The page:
"NTF,X I we have a responsibility
towards our aged. I feel strongly about this. 1 think they should not be treated as people we give a little pension to, so that they don't starve. They should be looked after by all of us who can work, and given all they need for comfort generously.
"And thirdly, there arc the sick, mentally and physically. Money should be spent regardless where the sick are concerned. Therefore in a way 1 am a Socialist—from that angle I don't quarrel with any taxation which helps these causes. But I also feel that all people who are able should work very hard indeed for their own benefit and the prosperity of the country and so keep those categories of people in absolute comfort."
"Would you agree that a mixed economy is the way to get this done, rather than by pure free enterprise or by socialistic imposition?"
"Yes. The capitalist or
entrepreneur should use his skill to lead the way. He is an adventurer who can create for the community. On the other hand. a man bee Bevan in this country was someone to whom we all owe a great deal. We should he tremendously proud in this country of the universal health and hospital service which he brought in.
"The enterprise of the so-called capitalist should be dovetailed into the national social undertakings for the general good. especially for those who most depend on it—the classes I just referred to—in my view."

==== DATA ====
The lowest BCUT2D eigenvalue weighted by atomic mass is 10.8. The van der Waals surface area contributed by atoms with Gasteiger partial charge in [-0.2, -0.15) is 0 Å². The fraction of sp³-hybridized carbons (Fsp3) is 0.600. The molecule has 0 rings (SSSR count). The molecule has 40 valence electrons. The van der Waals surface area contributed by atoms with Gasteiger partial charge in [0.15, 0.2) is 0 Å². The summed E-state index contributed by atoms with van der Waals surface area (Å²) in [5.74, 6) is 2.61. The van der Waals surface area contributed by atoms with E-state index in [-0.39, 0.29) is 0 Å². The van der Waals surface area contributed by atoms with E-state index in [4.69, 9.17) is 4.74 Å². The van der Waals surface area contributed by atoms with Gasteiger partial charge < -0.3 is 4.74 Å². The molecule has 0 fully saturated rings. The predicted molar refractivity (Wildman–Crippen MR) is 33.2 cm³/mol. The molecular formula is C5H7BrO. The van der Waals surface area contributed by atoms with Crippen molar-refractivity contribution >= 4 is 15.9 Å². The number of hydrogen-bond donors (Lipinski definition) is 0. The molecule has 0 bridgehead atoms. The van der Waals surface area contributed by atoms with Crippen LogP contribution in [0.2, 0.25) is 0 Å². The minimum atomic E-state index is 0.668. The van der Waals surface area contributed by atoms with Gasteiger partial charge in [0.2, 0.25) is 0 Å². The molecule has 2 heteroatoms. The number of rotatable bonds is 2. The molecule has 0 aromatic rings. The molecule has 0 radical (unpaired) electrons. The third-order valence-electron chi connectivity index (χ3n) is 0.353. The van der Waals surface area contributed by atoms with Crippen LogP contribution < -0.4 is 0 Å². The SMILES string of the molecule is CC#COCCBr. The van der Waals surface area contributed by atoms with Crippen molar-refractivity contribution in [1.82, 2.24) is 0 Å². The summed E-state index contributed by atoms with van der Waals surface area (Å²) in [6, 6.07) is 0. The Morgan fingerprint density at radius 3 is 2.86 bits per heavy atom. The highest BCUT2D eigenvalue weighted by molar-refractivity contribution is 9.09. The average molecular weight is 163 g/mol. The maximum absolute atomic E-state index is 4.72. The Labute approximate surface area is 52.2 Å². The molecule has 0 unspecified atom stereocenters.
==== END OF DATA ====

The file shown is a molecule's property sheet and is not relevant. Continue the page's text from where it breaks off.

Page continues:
"FINAL question. I have Abeen trying to find out from you what is involved in your, after all, exceptional life of power, position and plenty—the life, as you have agreed, of a religious man and a Catholic who has succeeded beyond any normal man's dreams. Would you say, looking back, that your life as an individual person differs notably
from that of the lives of the ordinarily successful bourgeois?"
"1 think I lead an ordinary, usual, happy. home life with my wife and children and so on—with my parents living next door to me.
"We have our holidays at the usual times. I try and get at least a month. But sometimes I haven't got it at all. I usually go abroad. This year we went to Ischia. We waterskied and swam and bathed.
"I suppose I'd call it a good middle-class annual holiday!"